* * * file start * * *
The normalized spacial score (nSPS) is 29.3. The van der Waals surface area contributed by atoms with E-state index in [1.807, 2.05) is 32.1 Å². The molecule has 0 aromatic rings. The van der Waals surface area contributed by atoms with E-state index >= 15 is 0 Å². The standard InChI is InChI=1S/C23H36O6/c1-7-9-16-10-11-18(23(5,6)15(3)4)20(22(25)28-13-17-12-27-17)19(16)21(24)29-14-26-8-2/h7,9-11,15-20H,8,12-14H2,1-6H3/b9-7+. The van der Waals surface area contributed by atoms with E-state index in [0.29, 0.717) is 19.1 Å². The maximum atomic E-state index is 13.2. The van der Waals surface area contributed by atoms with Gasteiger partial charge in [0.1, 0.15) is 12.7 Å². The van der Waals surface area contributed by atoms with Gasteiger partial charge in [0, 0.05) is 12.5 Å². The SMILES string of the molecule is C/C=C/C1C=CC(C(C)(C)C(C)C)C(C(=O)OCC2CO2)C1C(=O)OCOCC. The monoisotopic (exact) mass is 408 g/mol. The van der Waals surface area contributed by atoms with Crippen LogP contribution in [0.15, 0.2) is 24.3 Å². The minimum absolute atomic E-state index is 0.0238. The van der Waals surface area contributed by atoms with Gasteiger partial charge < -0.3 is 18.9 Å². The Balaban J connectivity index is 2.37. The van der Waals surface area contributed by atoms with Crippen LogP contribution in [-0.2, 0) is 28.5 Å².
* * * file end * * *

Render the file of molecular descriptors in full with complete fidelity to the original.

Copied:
The normalized spacial score (nSPS) is 29.3. The van der Waals surface area contributed by atoms with E-state index in [1.807, 2.05) is 32.1 Å². The molecule has 0 aromatic rings. The van der Waals surface area contributed by atoms with E-state index >= 15 is 0 Å². The standard InChI is InChI=1S/C23H36O6/c1-7-9-16-10-11-18(23(5,6)15(3)4)20(22(25)28-13-17-12-27-17)19(16)21(24)29-14-26-8-2/h7,9-11,15-20H,8,12-14H2,1-6H3/b9-7+. The van der Waals surface area contributed by atoms with E-state index in [0.29, 0.717) is 19.1 Å². The maximum atomic E-state index is 13.2. The van der Waals surface area contributed by atoms with Gasteiger partial charge in [0.1, 0.15) is 12.7 Å². The van der Waals surface area contributed by atoms with Gasteiger partial charge in [0, 0.05) is 12.5 Å². The SMILES string of the molecule is C/C=C/C1C=CC(C(C)(C)C(C)C)C(C(=O)OCC2CO2)C1C(=O)OCOCC. The monoisotopic (exact) mass is 408 g/mol. The van der Waals surface area contributed by atoms with Crippen LogP contribution in [0.15, 0.2) is 24.3 Å². The minimum absolute atomic E-state index is 0.0238. The van der Waals surface area contributed by atoms with Gasteiger partial charge < -0.3 is 18.9 Å². The Balaban J connectivity index is 2.37. The van der Waals surface area contributed by atoms with Crippen LogP contribution in [-0.2, 0) is 28.5 Å².